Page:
The first step of building the Arduino Lights and Sirens is breadboarding a prototype. With all the components known, that is a fairly straightforward exercise, as shown below. Four LEDs connect via 220 Ohm current-limiting resistors to pins 2,3,6,7, leaving pin 4 and 5 for future expansion. Pins 8, 10, 11 and 12 are for the four momentary switches. Each switch is typically pulled to ground via a 10k Ohm resistor when it isn't pushed, and goes straight to +5V when pushed.
The speaker goes to pin 9. The schematic looks like this.
Note that the speaker cannot be on pin 8, since that is not a PWM port, and the tone() function will fail on that pin.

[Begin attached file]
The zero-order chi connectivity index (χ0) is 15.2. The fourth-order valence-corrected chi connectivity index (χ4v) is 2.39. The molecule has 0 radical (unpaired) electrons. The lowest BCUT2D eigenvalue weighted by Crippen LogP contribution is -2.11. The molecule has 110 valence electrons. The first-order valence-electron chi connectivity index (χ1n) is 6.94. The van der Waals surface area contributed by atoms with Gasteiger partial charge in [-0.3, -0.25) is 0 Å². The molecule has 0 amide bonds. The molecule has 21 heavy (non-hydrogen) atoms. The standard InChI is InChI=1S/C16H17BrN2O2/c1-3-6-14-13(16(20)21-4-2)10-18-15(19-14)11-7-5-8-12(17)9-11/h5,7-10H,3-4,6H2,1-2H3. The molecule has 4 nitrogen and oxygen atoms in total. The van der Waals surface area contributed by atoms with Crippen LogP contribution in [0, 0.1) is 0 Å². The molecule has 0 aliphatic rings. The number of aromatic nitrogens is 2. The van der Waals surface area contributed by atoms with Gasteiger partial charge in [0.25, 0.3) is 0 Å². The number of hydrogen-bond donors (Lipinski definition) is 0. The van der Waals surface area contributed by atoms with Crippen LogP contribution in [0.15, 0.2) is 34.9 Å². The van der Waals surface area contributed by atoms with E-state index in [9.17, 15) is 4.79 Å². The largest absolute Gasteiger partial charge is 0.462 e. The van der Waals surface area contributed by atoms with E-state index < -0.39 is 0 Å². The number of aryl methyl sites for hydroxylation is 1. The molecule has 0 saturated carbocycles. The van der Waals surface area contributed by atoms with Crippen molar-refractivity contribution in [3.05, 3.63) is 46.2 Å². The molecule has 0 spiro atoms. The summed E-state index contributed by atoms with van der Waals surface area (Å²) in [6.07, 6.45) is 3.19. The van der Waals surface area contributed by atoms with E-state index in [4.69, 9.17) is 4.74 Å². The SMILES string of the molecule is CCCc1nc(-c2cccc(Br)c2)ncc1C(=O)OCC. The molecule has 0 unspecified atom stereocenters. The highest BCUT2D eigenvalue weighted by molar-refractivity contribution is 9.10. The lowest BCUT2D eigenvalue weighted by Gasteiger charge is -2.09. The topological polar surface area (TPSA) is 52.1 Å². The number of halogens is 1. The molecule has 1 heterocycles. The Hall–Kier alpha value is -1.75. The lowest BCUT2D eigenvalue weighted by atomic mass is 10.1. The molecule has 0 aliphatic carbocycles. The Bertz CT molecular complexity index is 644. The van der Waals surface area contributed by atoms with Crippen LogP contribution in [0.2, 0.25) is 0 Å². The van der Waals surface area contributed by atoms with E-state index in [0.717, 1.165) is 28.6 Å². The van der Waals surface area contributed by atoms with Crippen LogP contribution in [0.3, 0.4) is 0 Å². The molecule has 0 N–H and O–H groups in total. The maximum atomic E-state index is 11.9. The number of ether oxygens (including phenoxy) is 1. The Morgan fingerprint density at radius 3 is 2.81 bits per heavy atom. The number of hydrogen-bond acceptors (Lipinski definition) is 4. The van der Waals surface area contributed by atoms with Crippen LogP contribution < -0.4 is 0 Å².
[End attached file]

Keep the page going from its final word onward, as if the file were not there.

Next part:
The beauty of the Arduino platform reveals itself here; you don't have to worry at all about power supplies, capacitors to get rid of AC, crystals to provide a reference clock, etc. All of that stuff will come when we move from breadboard to production board. For now, it is all provided by the Arduino board itself.
When the breadboard prototype is actually built. it doesn't look as clean as in the picture above, but everything does work very well.
Pictured above are only two of the four momentary buttons; the other two switches are just out of sight, as is the Arduino itself. The speaker at in the center has been rescued from an old speaker phone.
This is really all the hardware we will need for this project. Next, we'll discuss the software.